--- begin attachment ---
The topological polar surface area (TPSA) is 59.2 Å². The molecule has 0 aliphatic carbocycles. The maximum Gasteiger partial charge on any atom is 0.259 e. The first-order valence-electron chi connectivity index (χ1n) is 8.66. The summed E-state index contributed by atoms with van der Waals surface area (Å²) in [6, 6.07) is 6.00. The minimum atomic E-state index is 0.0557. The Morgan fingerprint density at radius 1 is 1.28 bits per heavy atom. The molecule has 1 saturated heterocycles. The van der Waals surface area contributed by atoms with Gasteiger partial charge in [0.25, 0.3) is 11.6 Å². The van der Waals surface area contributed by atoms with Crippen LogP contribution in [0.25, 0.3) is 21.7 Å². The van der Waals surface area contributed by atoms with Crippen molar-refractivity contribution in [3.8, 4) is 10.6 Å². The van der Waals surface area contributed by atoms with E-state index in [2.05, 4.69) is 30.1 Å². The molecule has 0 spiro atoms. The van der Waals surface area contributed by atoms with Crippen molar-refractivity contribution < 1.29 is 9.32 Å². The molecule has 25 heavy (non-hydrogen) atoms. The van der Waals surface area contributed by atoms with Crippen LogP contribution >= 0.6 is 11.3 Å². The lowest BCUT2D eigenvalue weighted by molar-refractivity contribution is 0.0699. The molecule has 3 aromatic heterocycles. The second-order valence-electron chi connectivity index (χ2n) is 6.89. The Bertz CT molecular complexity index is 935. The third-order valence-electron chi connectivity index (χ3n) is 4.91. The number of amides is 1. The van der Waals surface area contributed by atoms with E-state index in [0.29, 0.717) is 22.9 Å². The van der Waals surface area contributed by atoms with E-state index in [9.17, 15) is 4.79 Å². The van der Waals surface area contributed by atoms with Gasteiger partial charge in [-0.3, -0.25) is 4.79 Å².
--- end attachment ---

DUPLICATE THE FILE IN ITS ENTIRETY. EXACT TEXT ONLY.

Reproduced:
The topological polar surface area (TPSA) is 59.2 Å². The molecule has 0 aliphatic carbocycles. The maximum Gasteiger partial charge on any atom is 0.259 e. The first-order valence-electron chi connectivity index (χ1n) is 8.66. The summed E-state index contributed by atoms with van der Waals surface area (Å²) in [6, 6.07) is 6.00. The minimum atomic E-state index is 0.0557. The Morgan fingerprint density at radius 1 is 1.28 bits per heavy atom. The molecule has 1 saturated heterocycles. The van der Waals surface area contributed by atoms with Gasteiger partial charge in [0.25, 0.3) is 11.6 Å². The van der Waals surface area contributed by atoms with Crippen LogP contribution in [0.25, 0.3) is 21.7 Å². The van der Waals surface area contributed by atoms with Crippen molar-refractivity contribution in [3.8, 4) is 10.6 Å². The van der Waals surface area contributed by atoms with E-state index in [2.05, 4.69) is 30.1 Å². The molecule has 0 spiro atoms. The van der Waals surface area contributed by atoms with Crippen molar-refractivity contribution < 1.29 is 9.32 Å². The molecule has 25 heavy (non-hydrogen) atoms. The van der Waals surface area contributed by atoms with Crippen LogP contribution >= 0.6 is 11.3 Å². The lowest BCUT2D eigenvalue weighted by molar-refractivity contribution is 0.0699. The molecule has 3 aromatic heterocycles. The second-order valence-electron chi connectivity index (χ2n) is 6.89. The Bertz CT molecular complexity index is 935. The third-order valence-electron chi connectivity index (χ3n) is 4.91. The number of amides is 1. The van der Waals surface area contributed by atoms with E-state index in [0.29, 0.717) is 22.9 Å². The van der Waals surface area contributed by atoms with E-state index in [9.17, 15) is 4.79 Å². The van der Waals surface area contributed by atoms with Gasteiger partial charge in [-0.3, -0.25) is 4.79 Å².